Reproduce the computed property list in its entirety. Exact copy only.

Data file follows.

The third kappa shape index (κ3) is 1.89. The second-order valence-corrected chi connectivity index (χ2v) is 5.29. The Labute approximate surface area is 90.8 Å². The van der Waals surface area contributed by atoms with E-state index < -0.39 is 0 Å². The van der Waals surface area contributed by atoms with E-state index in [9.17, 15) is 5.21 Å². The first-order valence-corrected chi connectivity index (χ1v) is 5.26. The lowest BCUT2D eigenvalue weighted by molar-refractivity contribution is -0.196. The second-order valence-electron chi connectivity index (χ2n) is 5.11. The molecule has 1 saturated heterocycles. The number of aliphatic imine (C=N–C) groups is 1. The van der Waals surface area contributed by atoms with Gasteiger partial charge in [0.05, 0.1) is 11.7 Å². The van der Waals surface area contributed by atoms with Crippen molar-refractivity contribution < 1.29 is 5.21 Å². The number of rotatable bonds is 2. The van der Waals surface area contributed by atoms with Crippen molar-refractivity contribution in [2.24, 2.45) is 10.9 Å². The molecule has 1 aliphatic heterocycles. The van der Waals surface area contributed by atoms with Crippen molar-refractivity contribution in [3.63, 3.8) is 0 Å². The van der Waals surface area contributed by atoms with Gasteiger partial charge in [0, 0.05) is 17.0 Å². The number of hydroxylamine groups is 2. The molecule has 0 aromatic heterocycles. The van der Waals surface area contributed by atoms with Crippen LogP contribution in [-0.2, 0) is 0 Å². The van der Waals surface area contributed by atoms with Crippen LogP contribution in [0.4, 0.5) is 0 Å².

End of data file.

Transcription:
The third kappa shape index (κ3) is 1.89. The second-order valence-corrected chi connectivity index (χ2v) is 5.29. The Labute approximate surface area is 90.8 Å². The van der Waals surface area contributed by atoms with E-state index < -0.39 is 0 Å². The van der Waals surface area contributed by atoms with E-state index in [9.17, 15) is 5.21 Å². The first-order valence-corrected chi connectivity index (χ1v) is 5.26. The lowest BCUT2D eigenvalue weighted by molar-refractivity contribution is -0.196. The second-order valence-electron chi connectivity index (χ2n) is 5.11. The molecule has 1 saturated heterocycles. The number of aliphatic imine (C=N–C) groups is 1. The van der Waals surface area contributed by atoms with Gasteiger partial charge in [0.05, 0.1) is 11.7 Å². The van der Waals surface area contributed by atoms with Crippen molar-refractivity contribution < 1.29 is 5.21 Å². The number of rotatable bonds is 2. The van der Waals surface area contributed by atoms with Crippen molar-refractivity contribution in [2.24, 2.45) is 10.9 Å². The molecule has 1 aliphatic heterocycles. The van der Waals surface area contributed by atoms with Crippen molar-refractivity contribution in [3.63, 3.8) is 0 Å². The van der Waals surface area contributed by atoms with Gasteiger partial charge in [0, 0.05) is 17.0 Å². The number of hydroxylamine groups is 2. The molecule has 0 aromatic heterocycles. The van der Waals surface area contributed by atoms with Crippen LogP contribution in [-0.2, 0) is 0 Å². The van der Waals surface area contributed by atoms with Crippen LogP contribution in [0.4, 0.5) is 0 Å².